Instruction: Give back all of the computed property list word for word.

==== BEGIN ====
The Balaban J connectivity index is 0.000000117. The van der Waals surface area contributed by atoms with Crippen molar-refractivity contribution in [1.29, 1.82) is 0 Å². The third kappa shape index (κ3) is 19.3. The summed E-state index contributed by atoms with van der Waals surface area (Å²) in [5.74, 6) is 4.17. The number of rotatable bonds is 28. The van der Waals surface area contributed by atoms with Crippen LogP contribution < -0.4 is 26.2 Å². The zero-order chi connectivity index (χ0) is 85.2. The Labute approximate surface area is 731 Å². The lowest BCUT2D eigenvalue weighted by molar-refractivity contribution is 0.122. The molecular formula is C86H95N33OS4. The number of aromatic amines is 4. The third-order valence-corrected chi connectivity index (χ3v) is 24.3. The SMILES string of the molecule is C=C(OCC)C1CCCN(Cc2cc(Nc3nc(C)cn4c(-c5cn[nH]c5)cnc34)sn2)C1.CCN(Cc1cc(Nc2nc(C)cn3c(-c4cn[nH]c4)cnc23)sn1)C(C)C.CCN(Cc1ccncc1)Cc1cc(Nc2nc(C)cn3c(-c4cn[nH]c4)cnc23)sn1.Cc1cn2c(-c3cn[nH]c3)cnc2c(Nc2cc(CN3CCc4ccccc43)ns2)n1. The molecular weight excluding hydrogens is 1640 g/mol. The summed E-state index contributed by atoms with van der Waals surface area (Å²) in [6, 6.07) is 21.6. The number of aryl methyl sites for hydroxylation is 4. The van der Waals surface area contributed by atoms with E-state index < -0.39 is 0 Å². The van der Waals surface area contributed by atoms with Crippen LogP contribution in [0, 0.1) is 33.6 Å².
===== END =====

The Balaban J connectivity index is 0.000000117. The van der Waals surface area contributed by atoms with Crippen molar-refractivity contribution in [1.29, 1.82) is 0 Å². The third kappa shape index (κ3) is 19.3. The summed E-state index contributed by atoms with van der Waals surface area (Å²) in [5.74, 6) is 4.17. The number of rotatable bonds is 28. The van der Waals surface area contributed by atoms with Crippen LogP contribution < -0.4 is 26.2 Å². The zero-order chi connectivity index (χ0) is 85.2. The Labute approximate surface area is 731 Å². The lowest BCUT2D eigenvalue weighted by molar-refractivity contribution is 0.122. The molecular formula is C86H95N33OS4. The number of aromatic amines is 4. The third-order valence-corrected chi connectivity index (χ3v) is 24.3. The SMILES string of the molecule is C=C(OCC)C1CCCN(Cc2cc(Nc3nc(C)cn4c(-c5cn[nH]c5)cnc34)sn2)C1.CCN(Cc1cc(Nc2nc(C)cn3c(-c4cn[nH]c4)cnc23)sn1)C(C)C.CCN(Cc1ccncc1)Cc1cc(Nc2nc(C)cn3c(-c4cn[nH]c4)cnc23)sn1.Cc1cn2c(-c3cn[nH]c3)cnc2c(Nc2cc(CN3CCc4ccccc43)ns2)n1. The molecular weight excluding hydrogens is 1640 g/mol. The summed E-state index contributed by atoms with van der Waals surface area (Å²) in [6, 6.07) is 21.6. The number of aryl methyl sites for hydroxylation is 4. The van der Waals surface area contributed by atoms with E-state index < -0.39 is 0 Å². The van der Waals surface area contributed by atoms with Crippen LogP contribution in [0, 0.1) is 33.6 Å².